Swedish Tax Authority Using Internet Sleuthing to Find Poker Tax Dodgers
Yes, it is the year 2014 and yes, everyone should know this by now, but I suppose this should be a warning to everyone: don’t post things on the internet that might come back to haunt you. Sweden’s IRS-equivalent, Skatteverket, has been combing the internet to identify online poker players who have been avoiding paying their taxes.
On Monday, Radio Sweden welcomed guest Dag Hardyson, an internet specialist with Skatteverket. In the interview, Hardyson revealed that the Swedish Tax Authority has already uncovered about 50 poker players this year who have failed to report their gambling winnings from sites outside the European Union. European Union tax law says that gambling winnings from within the EU are not taxable, but any winnings earned outside the EU are subject to a 30 percent tax.
To root out the poker players, Hardyson said that Skatteverket has worked with authorities in “tax havens” as well as simply doing what any of us would do: read public resources like poker message forums and poker databases, such as highstakesdb.com and pocketfives.com. For many online poker players, but of the internet poker culture is to make a name for oneself and therefore thousands of players willingly volunteer their screen names and real names to data mining sites so that there is a public record of their poker playing prowess (five times fast!). At the same time, many successful players are well-known on message boards. Though it is hard to find “real life” information on some players, dirt on most can be dug up with enough effort.
“As far as I know, this is the first time that we have used the opportunity to seek information about unidentified people,” Hardyson said in the interview.
“We have used a methodology that can be now also tried in different cases,” he added. “…the system of nicknames exists within many different types of gambling.”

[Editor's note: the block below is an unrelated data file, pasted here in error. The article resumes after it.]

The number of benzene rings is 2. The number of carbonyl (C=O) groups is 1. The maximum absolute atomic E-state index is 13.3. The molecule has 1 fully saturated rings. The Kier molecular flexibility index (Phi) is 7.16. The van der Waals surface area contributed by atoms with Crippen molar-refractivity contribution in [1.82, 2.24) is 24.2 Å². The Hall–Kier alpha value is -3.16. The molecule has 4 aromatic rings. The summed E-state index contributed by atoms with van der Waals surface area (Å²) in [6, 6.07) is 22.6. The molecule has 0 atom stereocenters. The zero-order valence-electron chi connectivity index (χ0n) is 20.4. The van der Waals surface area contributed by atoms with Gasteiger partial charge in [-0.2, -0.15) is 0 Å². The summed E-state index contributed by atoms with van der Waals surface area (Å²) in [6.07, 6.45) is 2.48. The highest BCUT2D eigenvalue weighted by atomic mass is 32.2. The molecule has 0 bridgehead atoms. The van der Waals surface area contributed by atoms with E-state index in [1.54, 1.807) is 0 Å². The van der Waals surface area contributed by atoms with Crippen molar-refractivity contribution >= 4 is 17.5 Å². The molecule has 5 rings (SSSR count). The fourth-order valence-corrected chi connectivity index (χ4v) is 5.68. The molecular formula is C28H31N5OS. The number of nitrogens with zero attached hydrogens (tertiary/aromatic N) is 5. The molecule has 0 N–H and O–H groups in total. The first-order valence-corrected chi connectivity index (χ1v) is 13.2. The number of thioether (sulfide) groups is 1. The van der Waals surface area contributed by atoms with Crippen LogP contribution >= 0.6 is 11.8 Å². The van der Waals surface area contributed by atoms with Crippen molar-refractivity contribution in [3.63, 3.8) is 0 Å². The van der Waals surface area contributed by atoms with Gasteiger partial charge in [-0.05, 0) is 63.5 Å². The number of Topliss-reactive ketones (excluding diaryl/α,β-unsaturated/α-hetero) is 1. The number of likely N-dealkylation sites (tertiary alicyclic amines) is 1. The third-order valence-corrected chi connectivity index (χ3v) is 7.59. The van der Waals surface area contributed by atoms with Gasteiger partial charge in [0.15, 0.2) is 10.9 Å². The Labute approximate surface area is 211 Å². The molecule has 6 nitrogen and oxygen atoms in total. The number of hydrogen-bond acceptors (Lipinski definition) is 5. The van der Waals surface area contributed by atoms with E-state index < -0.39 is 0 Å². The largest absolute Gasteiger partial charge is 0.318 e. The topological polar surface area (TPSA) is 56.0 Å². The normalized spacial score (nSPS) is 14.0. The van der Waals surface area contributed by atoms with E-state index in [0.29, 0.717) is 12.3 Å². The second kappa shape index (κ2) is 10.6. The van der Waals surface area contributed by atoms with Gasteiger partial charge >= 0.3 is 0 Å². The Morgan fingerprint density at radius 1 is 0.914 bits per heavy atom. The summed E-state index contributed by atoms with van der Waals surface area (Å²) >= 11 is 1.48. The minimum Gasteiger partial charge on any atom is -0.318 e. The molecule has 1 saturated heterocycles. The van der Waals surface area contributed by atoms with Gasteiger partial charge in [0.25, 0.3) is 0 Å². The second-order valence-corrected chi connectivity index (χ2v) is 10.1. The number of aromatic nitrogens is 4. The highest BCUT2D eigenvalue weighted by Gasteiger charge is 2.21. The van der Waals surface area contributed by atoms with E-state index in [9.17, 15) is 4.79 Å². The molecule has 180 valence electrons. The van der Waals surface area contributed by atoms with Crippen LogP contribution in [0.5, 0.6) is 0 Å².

Hardyson also said that many of the players investigated, as one might expect, are professional poker players. So far, Skatteverket has uncovered a staggering 250 million Kronor, or around $34.6 million, in unreported gambling winnings.
According to CalvinAyre.com, a number of Swedish online poker players have already received letters from Skatteverket requesting information about their poker playing and winnings from 2008 through 2011. More specifically, the site says, the letter asks about winnings from sites located outside of the EU, naming PokerStars, Full Tilt Poker, Absolute Poker, and Bodog as sites in question.
The article also says that the Swedish Tax Authority is specifically requesting that the players voluntarily provide their poker screen names. The Authority would then look up those names in using the resources discussed above to see if those numbers jive with what the players self-reported.
At the end of the piece, the author, Bill Beatty, took particular pride in Bodog’s efforts in thwarting data mining (Calvin Ayre is Bodog’s founder, the site is essentially Bodog’s mouthpiece):
While I would never suggest that poker players avoid paying their fair share in taxes, one of the companies on the list, Bodog Poker’s switch to anonymous poker has made it impossible for these smarmy data mining sites to extract their poker players game histories from the site.
With the absence of this pilfered data, it would be next to impossible for the tax authorities to find out about any of a Bodog poker player’s winnings and they would have next to no evidence to present in any subsequent court proceedings on tax evasion.
Or, you know, people could just comply with the law and report their gambling winnings properly.
Dan Glimme, Unibet’s poker ambassador, told the Swedish newspaper Aftonbladet that this shows that Swedish players would be wise to just stick to poker sites within the European Union. Of course, that suggestion is completely self-serving, considering Unibet is based in Malta. Yes, you should definitely come play at our much smaller site and avoid all the action over at PokerStars because we’re based in the EU. Please come play here. We beg you.
In all seriousness, if a Swedish poker player, particularly a high volume, high stakes player, can find enough action at a European-Union based site, it probably wouldn’t be a horrible idea to play there if he is going to comply with Swedish tax law. That 30 percent tax hit is not at all insignificant and would take a big bite out of the player’s profitability.
Either that or figure out how to erase all traces of your poker identity on the internet. Time to petition for a screen name change and not worry about being recognized.